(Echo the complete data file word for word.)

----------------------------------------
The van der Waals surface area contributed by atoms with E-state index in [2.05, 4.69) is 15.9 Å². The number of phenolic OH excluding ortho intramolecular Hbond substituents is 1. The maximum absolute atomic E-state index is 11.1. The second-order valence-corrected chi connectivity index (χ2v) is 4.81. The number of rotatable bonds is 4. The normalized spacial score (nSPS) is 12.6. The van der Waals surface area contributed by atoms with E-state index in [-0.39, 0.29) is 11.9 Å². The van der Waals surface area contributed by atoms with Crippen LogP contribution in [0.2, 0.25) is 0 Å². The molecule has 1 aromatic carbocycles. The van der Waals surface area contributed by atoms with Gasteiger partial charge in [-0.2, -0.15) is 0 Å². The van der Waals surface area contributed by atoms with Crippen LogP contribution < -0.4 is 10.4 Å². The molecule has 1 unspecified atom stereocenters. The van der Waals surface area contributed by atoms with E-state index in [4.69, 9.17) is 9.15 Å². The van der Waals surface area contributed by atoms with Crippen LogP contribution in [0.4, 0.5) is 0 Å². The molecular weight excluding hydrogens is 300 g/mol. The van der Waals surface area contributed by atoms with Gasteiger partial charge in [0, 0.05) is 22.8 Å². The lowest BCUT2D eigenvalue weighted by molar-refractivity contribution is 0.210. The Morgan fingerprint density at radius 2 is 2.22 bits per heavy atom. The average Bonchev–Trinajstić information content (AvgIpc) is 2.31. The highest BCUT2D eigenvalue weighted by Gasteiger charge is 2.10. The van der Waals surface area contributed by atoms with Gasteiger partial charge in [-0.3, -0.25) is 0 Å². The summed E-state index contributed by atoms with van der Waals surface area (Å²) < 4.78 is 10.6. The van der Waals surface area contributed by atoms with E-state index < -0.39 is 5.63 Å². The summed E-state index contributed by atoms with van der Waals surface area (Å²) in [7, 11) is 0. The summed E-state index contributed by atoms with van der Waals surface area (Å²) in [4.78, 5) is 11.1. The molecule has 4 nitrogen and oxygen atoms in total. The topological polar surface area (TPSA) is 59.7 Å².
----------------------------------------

The van der Waals surface area contributed by atoms with E-state index in [2.05, 4.69) is 15.9 Å². The number of phenolic OH excluding ortho intramolecular Hbond substituents is 1. The maximum absolute atomic E-state index is 11.1. The second-order valence-corrected chi connectivity index (χ2v) is 4.81. The number of rotatable bonds is 4. The normalized spacial score (nSPS) is 12.6. The van der Waals surface area contributed by atoms with E-state index in [-0.39, 0.29) is 11.9 Å². The van der Waals surface area contributed by atoms with Crippen LogP contribution in [0.2, 0.25) is 0 Å². The molecule has 1 aromatic carbocycles. The van der Waals surface area contributed by atoms with Gasteiger partial charge in [-0.2, -0.15) is 0 Å². The van der Waals surface area contributed by atoms with Crippen LogP contribution < -0.4 is 10.4 Å². The molecule has 1 unspecified atom stereocenters. The van der Waals surface area contributed by atoms with E-state index in [4.69, 9.17) is 9.15 Å². The van der Waals surface area contributed by atoms with Crippen LogP contribution in [0.4, 0.5) is 0 Å². The molecular weight excluding hydrogens is 300 g/mol. The van der Waals surface area contributed by atoms with Gasteiger partial charge in [0, 0.05) is 22.8 Å². The lowest BCUT2D eigenvalue weighted by molar-refractivity contribution is 0.210. The Morgan fingerprint density at radius 2 is 2.22 bits per heavy atom. The average Bonchev–Trinajstić information content (AvgIpc) is 2.31. The highest BCUT2D eigenvalue weighted by Gasteiger charge is 2.10. The van der Waals surface area contributed by atoms with Gasteiger partial charge in [-0.3, -0.25) is 0 Å². The summed E-state index contributed by atoms with van der Waals surface area (Å²) < 4.78 is 10.6. The van der Waals surface area contributed by atoms with E-state index < -0.39 is 5.63 Å². The summed E-state index contributed by atoms with van der Waals surface area (Å²) in [7, 11) is 0. The summed E-state index contributed by atoms with van der Waals surface area (Å²) in [4.78, 5) is 11.1. The molecule has 4 nitrogen and oxygen atoms in total. The topological polar surface area (TPSA) is 59.7 Å².